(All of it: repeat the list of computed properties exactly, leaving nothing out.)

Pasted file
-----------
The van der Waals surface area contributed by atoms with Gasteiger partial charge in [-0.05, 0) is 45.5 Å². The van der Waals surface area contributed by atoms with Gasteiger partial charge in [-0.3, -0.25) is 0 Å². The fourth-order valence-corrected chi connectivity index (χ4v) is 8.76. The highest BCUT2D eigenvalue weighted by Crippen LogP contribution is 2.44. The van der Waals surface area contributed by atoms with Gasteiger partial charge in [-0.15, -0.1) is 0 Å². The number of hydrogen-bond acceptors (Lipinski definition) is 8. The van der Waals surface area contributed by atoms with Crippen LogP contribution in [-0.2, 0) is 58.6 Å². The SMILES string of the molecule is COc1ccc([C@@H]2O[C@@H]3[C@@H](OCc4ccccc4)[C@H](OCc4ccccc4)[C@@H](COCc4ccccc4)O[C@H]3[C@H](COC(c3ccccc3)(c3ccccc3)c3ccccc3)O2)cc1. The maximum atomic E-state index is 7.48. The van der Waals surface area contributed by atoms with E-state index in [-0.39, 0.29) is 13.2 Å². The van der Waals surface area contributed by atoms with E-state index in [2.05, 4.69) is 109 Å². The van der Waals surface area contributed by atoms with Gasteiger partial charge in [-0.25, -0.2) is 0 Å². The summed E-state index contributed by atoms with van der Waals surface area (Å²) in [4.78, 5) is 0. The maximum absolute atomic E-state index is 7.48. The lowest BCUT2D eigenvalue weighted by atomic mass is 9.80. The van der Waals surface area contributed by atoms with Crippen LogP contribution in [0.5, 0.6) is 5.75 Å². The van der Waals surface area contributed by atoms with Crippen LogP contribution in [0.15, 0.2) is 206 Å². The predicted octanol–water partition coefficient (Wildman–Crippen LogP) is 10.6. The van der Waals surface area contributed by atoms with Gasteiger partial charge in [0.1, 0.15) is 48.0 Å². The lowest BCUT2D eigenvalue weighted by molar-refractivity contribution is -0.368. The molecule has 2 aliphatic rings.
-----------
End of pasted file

The van der Waals surface area contributed by atoms with Gasteiger partial charge in [-0.05, 0) is 45.5 Å². The van der Waals surface area contributed by atoms with Gasteiger partial charge in [-0.3, -0.25) is 0 Å². The fourth-order valence-corrected chi connectivity index (χ4v) is 8.76. The highest BCUT2D eigenvalue weighted by Crippen LogP contribution is 2.44. The van der Waals surface area contributed by atoms with Gasteiger partial charge in [-0.15, -0.1) is 0 Å². The number of hydrogen-bond acceptors (Lipinski definition) is 8. The van der Waals surface area contributed by atoms with Crippen LogP contribution in [-0.2, 0) is 58.6 Å². The SMILES string of the molecule is COc1ccc([C@@H]2O[C@@H]3[C@@H](OCc4ccccc4)[C@H](OCc4ccccc4)[C@@H](COCc4ccccc4)O[C@H]3[C@H](COC(c3ccccc3)(c3ccccc3)c3ccccc3)O2)cc1. The maximum atomic E-state index is 7.48. The van der Waals surface area contributed by atoms with E-state index in [-0.39, 0.29) is 13.2 Å². The van der Waals surface area contributed by atoms with E-state index in [2.05, 4.69) is 109 Å². The van der Waals surface area contributed by atoms with Gasteiger partial charge in [-0.25, -0.2) is 0 Å². The summed E-state index contributed by atoms with van der Waals surface area (Å²) in [4.78, 5) is 0. The maximum absolute atomic E-state index is 7.48. The lowest BCUT2D eigenvalue weighted by atomic mass is 9.80. The van der Waals surface area contributed by atoms with Crippen LogP contribution in [0.5, 0.6) is 5.75 Å². The van der Waals surface area contributed by atoms with Crippen LogP contribution in [0.15, 0.2) is 206 Å². The predicted octanol–water partition coefficient (Wildman–Crippen LogP) is 10.6. The van der Waals surface area contributed by atoms with Gasteiger partial charge in [0.1, 0.15) is 48.0 Å². The lowest BCUT2D eigenvalue weighted by molar-refractivity contribution is -0.368. The molecule has 2 aliphatic rings.